Saturday, 7 July 2012

Libor Libor Pants on Fire

Mac's take on Barclays (From The Daily Mail)
Credit is like a drug. In fact, it's like a few drugs.

You start with something soft, like an overdraft, interest free for the duration of your student years. Then you move onto a credit card, the thrill of spending money that isn't yours on the never-never too tempting to pass up. Then a consolidation loan, just enough to free up some cash month to month. Next you get a Mortgage, it's worth it, you've got a house and one day it might make you a profit! Finally there's equity release, not a loan so much as a way to decimate the lovely profit that your house has just made.

You might as well be sat in a gutter, belt around your forearm trying to find a vein - please, just one more hit, one more grand, one more loan. And that's when the real pushers come in. and their ilk have become the loan sharks of the 2010s. There was a time when anything more than 30%APR was considered extortionate, now when you look at those ads, you see upwards of 1000%APR justified by the fact that "these loans are not a long term solution". Try telling that to the single Mum who is now paying half her weekly wage to one of these companies trying to play catch up.

So finding out that Barclays traders had been fixing interest rates didn't surprise me. It annoyed me, but it didn't surprise me. It made me feel physically sick with rage, but it didn't surprise me. Essentially it's like finding out your drug dealer has been in cahoots with the other drug dealers in the area and has kept the price of your crack artificially high. Yes, I just compared bankers to drug dealers, which is frankly offensive to drug dealers - at least they're honest about the work they do!

I feel so angry and helpless, and it has left me asking the question, how the hell did this happen? It started in 2005 when traders from several banks began fixing the LIBOR rates (London Interbanking Offer Rate) artificially high. This meant that when the banks loaned each other money, they could rake in huge profits. This went on throughout 2006, 2007 and 2008 and during the global recession when the purpose of fixing the rates was to deceive the world at large that they were doing better than they were.

Now obviously, I've been writing a lot about this, but there is a reason. I feel personally aggrieved by the behaviour of one particular bank - Barclays. At the same time as Barclays were raking in the profits through lying and scheming, they were also telephoning me between 3 and 4 times every day demanding that I paid them £300.00/month to repay my overdraft in the shortest possible time. I couldn't afford to do this, it was a large overdraft accrued during my time at University and in the end my father took out a loan that I repaid in order to get them off my back. It makes me feel physically sick that at a time when I was financially vulnerable, they were threatening me with court action and bailiffs requesting more than a 3rd of my monthly earnings, whilst defrauding the Bank of England, the British Tax Payers and of course their customers.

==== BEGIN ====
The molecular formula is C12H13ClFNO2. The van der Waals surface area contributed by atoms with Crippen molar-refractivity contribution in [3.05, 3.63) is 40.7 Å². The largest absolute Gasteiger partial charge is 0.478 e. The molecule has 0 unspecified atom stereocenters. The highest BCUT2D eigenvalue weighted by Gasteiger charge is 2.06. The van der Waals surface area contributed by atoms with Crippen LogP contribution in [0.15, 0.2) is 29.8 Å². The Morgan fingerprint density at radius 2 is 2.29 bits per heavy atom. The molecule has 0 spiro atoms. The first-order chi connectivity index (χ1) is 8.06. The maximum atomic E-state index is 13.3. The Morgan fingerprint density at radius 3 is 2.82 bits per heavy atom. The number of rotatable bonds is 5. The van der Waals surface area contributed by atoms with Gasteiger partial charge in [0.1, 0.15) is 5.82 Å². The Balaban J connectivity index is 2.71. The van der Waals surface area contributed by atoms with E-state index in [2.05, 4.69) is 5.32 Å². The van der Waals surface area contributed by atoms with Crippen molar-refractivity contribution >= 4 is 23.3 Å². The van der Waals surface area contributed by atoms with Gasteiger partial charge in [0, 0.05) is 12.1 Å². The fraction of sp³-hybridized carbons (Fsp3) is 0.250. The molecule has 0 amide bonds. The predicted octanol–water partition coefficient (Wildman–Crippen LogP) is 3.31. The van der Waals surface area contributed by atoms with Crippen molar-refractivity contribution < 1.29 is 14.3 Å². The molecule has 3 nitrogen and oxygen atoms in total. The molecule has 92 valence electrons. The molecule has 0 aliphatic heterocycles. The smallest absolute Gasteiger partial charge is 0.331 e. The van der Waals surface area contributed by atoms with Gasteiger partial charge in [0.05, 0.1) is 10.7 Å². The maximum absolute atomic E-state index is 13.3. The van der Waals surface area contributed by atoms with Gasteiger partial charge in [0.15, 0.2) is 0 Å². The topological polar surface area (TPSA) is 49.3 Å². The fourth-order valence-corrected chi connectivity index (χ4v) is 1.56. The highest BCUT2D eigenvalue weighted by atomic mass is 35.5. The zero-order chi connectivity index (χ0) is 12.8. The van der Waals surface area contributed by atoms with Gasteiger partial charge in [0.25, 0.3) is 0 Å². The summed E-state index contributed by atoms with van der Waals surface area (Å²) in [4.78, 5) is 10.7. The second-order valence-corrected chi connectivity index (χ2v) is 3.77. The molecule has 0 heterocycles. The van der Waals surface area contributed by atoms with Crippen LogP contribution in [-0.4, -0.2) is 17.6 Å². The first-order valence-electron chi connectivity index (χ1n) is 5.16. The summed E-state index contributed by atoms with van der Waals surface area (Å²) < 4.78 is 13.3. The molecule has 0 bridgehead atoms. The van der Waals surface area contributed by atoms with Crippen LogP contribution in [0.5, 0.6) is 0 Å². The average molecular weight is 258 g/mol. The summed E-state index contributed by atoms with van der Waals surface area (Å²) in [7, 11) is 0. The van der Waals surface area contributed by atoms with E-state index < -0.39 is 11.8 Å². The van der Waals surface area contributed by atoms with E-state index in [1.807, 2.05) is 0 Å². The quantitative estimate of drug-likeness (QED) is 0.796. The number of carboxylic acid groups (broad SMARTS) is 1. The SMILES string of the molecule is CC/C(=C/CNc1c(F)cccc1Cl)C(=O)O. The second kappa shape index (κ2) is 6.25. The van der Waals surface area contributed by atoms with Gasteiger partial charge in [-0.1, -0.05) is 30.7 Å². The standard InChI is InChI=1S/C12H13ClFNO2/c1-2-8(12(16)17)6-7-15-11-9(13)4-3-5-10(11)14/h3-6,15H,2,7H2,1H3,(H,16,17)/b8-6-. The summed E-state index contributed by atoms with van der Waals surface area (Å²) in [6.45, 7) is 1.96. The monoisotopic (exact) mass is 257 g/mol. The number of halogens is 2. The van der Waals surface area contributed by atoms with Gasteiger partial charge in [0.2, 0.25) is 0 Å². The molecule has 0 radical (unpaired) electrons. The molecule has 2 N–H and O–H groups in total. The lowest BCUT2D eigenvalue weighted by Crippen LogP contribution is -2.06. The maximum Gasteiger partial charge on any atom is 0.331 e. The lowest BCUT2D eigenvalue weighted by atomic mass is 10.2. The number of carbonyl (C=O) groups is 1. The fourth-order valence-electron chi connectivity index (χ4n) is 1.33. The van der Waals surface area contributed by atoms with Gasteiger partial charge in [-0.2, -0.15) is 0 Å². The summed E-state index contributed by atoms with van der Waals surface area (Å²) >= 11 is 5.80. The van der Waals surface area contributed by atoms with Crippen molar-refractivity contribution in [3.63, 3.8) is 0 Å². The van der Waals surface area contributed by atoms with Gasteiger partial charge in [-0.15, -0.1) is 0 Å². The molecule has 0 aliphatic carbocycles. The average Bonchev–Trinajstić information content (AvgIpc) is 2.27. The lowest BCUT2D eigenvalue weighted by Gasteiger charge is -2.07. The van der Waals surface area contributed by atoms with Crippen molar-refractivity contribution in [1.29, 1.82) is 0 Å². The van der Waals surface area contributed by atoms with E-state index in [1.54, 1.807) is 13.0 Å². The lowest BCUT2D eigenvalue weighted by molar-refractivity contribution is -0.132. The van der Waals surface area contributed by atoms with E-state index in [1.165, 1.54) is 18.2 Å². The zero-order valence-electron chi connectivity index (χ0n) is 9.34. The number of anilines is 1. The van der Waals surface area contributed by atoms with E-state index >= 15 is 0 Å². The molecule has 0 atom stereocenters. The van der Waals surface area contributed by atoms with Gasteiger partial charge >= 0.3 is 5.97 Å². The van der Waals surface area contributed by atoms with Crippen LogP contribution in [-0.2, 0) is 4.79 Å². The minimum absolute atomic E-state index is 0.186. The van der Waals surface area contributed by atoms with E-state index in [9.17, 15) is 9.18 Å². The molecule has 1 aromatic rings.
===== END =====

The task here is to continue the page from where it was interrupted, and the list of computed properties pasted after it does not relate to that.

So is it time to say NO to the banks?

We are all so blinded by this perceived need to put our money in the hands of the banks that we can't imagine there is another option. My reason for staying with Barclays is simple, like an unfortunate divorcee, there's a lot of debt, all in my name, which has to be cleared before I can be rid of them. I've got an overdraft and a loan and so for the next 5 years (or less with a lotto win), I'll be tied to the bank.

I keep having this fantasy, a daydream of sorts in which I win the lottery - a big win. For most people they'd be dreaming about telling their boss where to stick their job... Not me! My fantasy has my bank manager calling me up personally to discuss my options and me uttering a string of expletives and then putting the money into my local credit union.

So what to do? I feel as though I'm in limbo. A curious mixture of abject fury and helplessness, I am just one person. How can I take on the banks? The reality is, I can't. My fury will remain, quietly poking me stomach lining until I get an ulcer and tapping away at my brain tissue. I am so angry I'm struggling to sleep and although that seems ridiculous, my righteous indignation has suffered a hit (if you don't know that's a Captain Bucky O'Hare reference, you're either too old or too young!). I worry so much for my entire generation, and the next, as it will be us who clean up after today's leaders. We're unlikely to get on the property ladder, we can't afford to insure our cars or have children or take holidays without almost impossible savings.

I'll let you in on a little secret. I have SUCH a desire to protest, march, make my voice heard. But there is that fear that my participation would lead to my arrest and ruin a possible future as a teacher. So how about a peaceful protest to begin with? How about joining a Facebook Group... may I suggest Topple The Banks? A civil forum for organised discussion. Somebody needs to fix this, and we can't rely on Cameron, Clegg or Milliband. They are more interested squabbling amongst themselves (Seriously, have you every watched Prime Ministers Question Time? It's like a school yard!) Could we be the first serious political party created on Facebook? Why not? We can't do much worse than the current lot...

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